I got married young–19, to be exact. Though my husband is nearly seven years older than me (a long and dear story for another time), he is a youngest child and I am an oldest. We took years to find some footing in our new roles and to be honest, still trip over each other sometimes.
Interwoven into my birth-order personality were my people-pleaser tendencies. I had a strong sense of right and wrong and wanted to follow the rules to a letter. I was praised by teachers and adults my whole life for good behavior and a sweet disposition. Therefore, I needed to keep that up. Any blemish on my perfect record of good works was crippling to me. To that end, it was very hard for me to admit fault or to honestly own my shortcomings around the people whose opinions I valued the most.
And that’s how I went into marriage.
You’re chuckling now, aren’t you?
A naïve young 19-year-old, an expert at hiding her flaws behind crowd-pleasing behavior, floated across the USA in starry-eyed wonder and landed with a thud in a new home, with a new marriage and a new job and people she barely knew. And suddenly she was no longer always the main character in the script. There was now an “us”.
That first year was rough.
Being away from all that was familiar was difficult but so good for that “us” in marriage. I grew up a bit and settled into our new life together, but I still hung on to a very bad habit. My husband is the longsuffering type so he waited a while before he called me on it, but I distinctly remember a long car drive to visit my family; we were arguing mildly about something and he outright cut to the chase: “You don’t ever admit that you’re wrong, Sara. You find a way to make it someone else’s fault.”
I sputtered and scoffed and muttered something really mature like, “I do NOT!”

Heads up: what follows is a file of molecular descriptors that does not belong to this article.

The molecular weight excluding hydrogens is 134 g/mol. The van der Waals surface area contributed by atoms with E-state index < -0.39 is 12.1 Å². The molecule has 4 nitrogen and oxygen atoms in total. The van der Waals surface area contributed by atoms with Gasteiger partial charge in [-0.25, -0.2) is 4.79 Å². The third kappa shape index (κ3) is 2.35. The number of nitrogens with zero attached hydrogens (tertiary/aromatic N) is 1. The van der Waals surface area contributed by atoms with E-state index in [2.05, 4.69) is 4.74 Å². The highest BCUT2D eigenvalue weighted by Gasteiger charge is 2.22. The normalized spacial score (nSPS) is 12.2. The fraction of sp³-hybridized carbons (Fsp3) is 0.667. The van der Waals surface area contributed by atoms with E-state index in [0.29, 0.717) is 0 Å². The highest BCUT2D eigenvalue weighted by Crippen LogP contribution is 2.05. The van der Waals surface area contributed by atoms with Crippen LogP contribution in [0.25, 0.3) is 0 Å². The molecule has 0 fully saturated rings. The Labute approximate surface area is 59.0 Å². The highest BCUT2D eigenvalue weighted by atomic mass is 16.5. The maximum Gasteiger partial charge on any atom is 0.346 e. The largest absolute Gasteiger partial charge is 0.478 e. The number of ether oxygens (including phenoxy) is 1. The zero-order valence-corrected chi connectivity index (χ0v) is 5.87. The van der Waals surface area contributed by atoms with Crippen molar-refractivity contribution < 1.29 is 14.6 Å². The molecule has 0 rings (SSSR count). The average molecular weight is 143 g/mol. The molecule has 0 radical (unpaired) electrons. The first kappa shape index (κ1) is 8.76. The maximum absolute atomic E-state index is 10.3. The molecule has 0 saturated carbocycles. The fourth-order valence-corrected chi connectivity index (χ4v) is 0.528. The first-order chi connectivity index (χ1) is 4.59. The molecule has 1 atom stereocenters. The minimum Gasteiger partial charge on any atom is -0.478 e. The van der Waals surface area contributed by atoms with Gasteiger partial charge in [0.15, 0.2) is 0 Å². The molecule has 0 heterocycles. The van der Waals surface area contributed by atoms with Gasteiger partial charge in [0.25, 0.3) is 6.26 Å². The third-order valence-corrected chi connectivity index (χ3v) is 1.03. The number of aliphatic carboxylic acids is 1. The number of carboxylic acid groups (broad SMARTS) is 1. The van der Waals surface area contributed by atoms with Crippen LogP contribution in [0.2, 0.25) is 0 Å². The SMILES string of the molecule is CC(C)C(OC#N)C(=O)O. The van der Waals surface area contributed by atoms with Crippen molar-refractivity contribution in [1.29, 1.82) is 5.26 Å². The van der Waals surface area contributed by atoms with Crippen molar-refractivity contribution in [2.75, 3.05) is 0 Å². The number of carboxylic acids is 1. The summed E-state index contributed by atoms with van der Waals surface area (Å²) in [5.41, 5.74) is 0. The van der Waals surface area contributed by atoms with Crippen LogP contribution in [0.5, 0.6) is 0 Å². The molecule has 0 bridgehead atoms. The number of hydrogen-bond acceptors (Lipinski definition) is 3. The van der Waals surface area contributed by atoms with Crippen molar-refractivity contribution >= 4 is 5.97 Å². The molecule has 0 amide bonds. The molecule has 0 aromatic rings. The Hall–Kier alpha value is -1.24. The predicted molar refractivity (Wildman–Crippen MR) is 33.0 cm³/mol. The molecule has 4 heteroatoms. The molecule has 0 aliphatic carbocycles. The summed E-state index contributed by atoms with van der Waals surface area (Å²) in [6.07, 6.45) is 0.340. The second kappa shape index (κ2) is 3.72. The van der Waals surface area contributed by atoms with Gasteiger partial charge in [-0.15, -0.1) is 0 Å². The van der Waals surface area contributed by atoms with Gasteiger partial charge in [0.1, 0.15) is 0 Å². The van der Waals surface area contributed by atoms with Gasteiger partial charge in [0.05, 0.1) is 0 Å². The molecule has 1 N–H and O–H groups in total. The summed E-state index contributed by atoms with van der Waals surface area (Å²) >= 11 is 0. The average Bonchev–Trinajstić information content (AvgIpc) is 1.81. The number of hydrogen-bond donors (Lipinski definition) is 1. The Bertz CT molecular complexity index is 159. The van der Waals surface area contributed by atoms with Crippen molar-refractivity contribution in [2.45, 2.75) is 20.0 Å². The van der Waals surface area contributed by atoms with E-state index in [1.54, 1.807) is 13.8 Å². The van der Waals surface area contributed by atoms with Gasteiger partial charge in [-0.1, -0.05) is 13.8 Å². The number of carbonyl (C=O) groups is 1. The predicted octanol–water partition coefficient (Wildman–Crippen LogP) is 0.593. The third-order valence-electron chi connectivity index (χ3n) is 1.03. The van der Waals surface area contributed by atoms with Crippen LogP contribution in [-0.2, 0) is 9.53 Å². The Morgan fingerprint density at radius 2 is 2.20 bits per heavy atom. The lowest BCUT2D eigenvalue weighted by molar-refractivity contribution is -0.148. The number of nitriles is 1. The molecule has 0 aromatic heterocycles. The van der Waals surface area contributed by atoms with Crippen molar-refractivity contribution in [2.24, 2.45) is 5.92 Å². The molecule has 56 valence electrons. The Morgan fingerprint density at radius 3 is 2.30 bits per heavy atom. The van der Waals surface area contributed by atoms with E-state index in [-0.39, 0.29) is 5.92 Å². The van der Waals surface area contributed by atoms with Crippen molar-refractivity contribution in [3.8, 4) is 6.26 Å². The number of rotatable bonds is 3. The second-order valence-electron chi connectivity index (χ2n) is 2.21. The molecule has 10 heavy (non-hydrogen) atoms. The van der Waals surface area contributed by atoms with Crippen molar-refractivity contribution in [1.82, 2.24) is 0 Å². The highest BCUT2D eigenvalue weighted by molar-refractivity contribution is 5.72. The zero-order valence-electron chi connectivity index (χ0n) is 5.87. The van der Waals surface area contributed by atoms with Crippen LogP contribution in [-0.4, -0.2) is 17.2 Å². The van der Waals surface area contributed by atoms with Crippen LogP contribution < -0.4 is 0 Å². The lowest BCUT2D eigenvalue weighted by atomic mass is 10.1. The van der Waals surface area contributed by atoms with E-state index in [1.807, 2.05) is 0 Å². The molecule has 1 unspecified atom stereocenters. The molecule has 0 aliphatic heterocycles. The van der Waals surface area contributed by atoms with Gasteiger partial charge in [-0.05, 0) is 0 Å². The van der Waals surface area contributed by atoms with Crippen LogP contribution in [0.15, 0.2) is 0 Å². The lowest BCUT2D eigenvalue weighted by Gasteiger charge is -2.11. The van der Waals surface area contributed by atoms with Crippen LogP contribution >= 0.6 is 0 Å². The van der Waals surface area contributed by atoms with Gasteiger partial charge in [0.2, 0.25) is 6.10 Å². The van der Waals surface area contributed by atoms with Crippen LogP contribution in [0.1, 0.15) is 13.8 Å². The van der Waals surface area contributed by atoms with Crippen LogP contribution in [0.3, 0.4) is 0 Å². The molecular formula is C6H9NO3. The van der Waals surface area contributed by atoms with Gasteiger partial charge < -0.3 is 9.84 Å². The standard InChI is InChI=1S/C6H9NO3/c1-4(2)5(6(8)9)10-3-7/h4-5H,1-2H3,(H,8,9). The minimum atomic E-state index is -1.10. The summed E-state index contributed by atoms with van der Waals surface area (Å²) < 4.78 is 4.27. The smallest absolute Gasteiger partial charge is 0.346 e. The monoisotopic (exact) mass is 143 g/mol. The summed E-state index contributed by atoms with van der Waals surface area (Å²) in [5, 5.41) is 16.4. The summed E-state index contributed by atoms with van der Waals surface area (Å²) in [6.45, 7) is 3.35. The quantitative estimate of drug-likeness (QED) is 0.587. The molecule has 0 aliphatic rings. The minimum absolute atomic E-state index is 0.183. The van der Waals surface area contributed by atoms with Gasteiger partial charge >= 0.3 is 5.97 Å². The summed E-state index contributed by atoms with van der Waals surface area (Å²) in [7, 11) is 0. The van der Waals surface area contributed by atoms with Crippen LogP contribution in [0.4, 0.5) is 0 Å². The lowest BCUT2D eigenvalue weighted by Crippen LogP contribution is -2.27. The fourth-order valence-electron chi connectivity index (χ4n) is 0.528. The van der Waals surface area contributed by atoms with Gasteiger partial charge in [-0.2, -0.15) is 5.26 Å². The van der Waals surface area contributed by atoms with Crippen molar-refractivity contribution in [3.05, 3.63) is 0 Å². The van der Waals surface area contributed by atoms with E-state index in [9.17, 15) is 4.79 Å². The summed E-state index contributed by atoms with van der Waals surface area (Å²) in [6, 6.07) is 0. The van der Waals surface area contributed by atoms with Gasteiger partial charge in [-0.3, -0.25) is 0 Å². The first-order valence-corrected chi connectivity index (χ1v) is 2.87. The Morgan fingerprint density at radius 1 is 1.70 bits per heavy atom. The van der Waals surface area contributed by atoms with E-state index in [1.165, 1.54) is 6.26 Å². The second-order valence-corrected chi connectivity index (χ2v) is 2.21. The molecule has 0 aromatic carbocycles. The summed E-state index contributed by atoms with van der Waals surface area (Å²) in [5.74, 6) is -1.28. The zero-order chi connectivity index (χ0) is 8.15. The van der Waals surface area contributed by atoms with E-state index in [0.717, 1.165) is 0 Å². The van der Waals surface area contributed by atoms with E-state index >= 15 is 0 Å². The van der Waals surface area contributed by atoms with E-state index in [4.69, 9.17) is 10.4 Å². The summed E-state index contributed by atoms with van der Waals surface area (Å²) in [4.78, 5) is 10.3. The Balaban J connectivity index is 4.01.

He wasn’t deterred. “You’re doing it right now.”
I stared out the window and hot tears slid down my cheeks as that sledgehammer of truth found its mark at the foundation of my façade.
See, I thought that’s who I WAS. If I wasn’t perfectly perfect then who would like me? What kind of a marriage could we have if I messed up?
On this side of it, I see the ridiculousness of such thinking, but I had grown so accustomed to perfecting myself that I really thought I was the one who was making our marriage work!
Over the next several months after that conversation, the Lord kindly and intensely pursued me in this issue and my eyes were open to the pride that was keeping me from being truly known and experiencing genuine relationship. One particular scripture nearly leapt off the page at me one day. I want to quote it here, but then please keep reading because I’d like to clarify something:
“Let a righteous man strike me–that is a kindness; let him rebuke me . . . ” (Psalm 141:5)
Please understand: under NO CIRCUMSTANCE is it ok for someone to (physically or otherwise) abuse you. Please, please never allow scripture to be used to manipulate or trap you in evil situations where you are not safe.
That said, when my husband gently corrected me, his words felt like a slap, because he touched on one of those soul issues that was so tender. But his heart is kind and he bravely risked the temporary tension in hope of a deeper relationship.
And I’m so grateful.
I have in no way mastered this, as my knee-jerk reaction to conflict is either a pointing finger or self-pity. Humility is my constant prayer, because pride muffles God’s voice in my ears and makes relationships harder than necessary. But slowly, I’m learning the deep joy of choosing genuine relationship over always being right.
We all know what “those three little words” are, and how they’ve been perpetuated through the years to epitomize a loving relationship, but may I offer a few different “three little word” phrases that will actually change your life?
“I was wrong.”
“You were right.”
“Please forgive me.”
If you bristle at any of these phrases, may I gently admonish you from my own failings in this regard? Consider the consequences and ultimate loneliness of sacrificing a deeply genuine relationship for the shallow façade of perfection. I promise the demolition process is worth it.